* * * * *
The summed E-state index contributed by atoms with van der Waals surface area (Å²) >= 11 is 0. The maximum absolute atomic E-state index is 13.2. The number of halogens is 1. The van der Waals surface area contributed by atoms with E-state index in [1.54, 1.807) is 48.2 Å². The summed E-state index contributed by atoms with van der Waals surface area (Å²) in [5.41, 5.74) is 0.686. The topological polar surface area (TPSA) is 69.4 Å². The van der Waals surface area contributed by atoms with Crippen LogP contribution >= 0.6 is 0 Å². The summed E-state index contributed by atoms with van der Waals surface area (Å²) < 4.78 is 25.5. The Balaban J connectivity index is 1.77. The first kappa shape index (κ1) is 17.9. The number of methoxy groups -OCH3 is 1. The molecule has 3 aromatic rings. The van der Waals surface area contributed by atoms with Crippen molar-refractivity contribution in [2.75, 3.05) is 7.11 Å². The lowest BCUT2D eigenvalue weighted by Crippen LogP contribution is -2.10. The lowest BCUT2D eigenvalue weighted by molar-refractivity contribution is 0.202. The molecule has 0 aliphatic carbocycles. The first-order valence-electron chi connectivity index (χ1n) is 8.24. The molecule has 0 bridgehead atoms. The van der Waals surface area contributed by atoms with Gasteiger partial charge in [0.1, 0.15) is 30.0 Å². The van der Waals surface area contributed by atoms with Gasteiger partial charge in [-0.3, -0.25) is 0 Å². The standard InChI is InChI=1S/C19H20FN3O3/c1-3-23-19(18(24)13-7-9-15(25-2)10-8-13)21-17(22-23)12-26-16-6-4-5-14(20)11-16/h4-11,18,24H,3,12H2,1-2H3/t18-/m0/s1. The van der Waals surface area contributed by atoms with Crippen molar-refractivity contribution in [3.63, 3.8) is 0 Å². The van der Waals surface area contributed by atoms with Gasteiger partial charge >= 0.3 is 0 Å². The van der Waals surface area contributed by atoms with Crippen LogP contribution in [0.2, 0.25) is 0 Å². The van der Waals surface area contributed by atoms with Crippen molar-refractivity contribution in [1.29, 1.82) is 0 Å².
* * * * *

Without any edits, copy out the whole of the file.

The summed E-state index contributed by atoms with van der Waals surface area (Å²) >= 11 is 0. The maximum absolute atomic E-state index is 13.2. The number of halogens is 1. The van der Waals surface area contributed by atoms with E-state index in [1.54, 1.807) is 48.2 Å². The summed E-state index contributed by atoms with van der Waals surface area (Å²) in [5.41, 5.74) is 0.686. The topological polar surface area (TPSA) is 69.4 Å². The van der Waals surface area contributed by atoms with Crippen LogP contribution >= 0.6 is 0 Å². The summed E-state index contributed by atoms with van der Waals surface area (Å²) < 4.78 is 25.5. The Balaban J connectivity index is 1.77. The first kappa shape index (κ1) is 17.9. The number of methoxy groups -OCH3 is 1. The molecule has 3 aromatic rings. The van der Waals surface area contributed by atoms with Crippen molar-refractivity contribution in [2.75, 3.05) is 7.11 Å². The lowest BCUT2D eigenvalue weighted by Crippen LogP contribution is -2.10. The lowest BCUT2D eigenvalue weighted by molar-refractivity contribution is 0.202. The molecule has 0 aliphatic carbocycles. The first-order valence-electron chi connectivity index (χ1n) is 8.24. The molecule has 0 bridgehead atoms. The van der Waals surface area contributed by atoms with Gasteiger partial charge in [0.1, 0.15) is 30.0 Å². The van der Waals surface area contributed by atoms with Gasteiger partial charge in [-0.3, -0.25) is 0 Å². The standard InChI is InChI=1S/C19H20FN3O3/c1-3-23-19(18(24)13-7-9-15(25-2)10-8-13)21-17(22-23)12-26-16-6-4-5-14(20)11-16/h4-11,18,24H,3,12H2,1-2H3/t18-/m0/s1. The van der Waals surface area contributed by atoms with Crippen molar-refractivity contribution in [3.63, 3.8) is 0 Å². The van der Waals surface area contributed by atoms with Gasteiger partial charge >= 0.3 is 0 Å². The van der Waals surface area contributed by atoms with Crippen LogP contribution in [0.2, 0.25) is 0 Å². The van der Waals surface area contributed by atoms with Crippen molar-refractivity contribution in [1.29, 1.82) is 0 Å².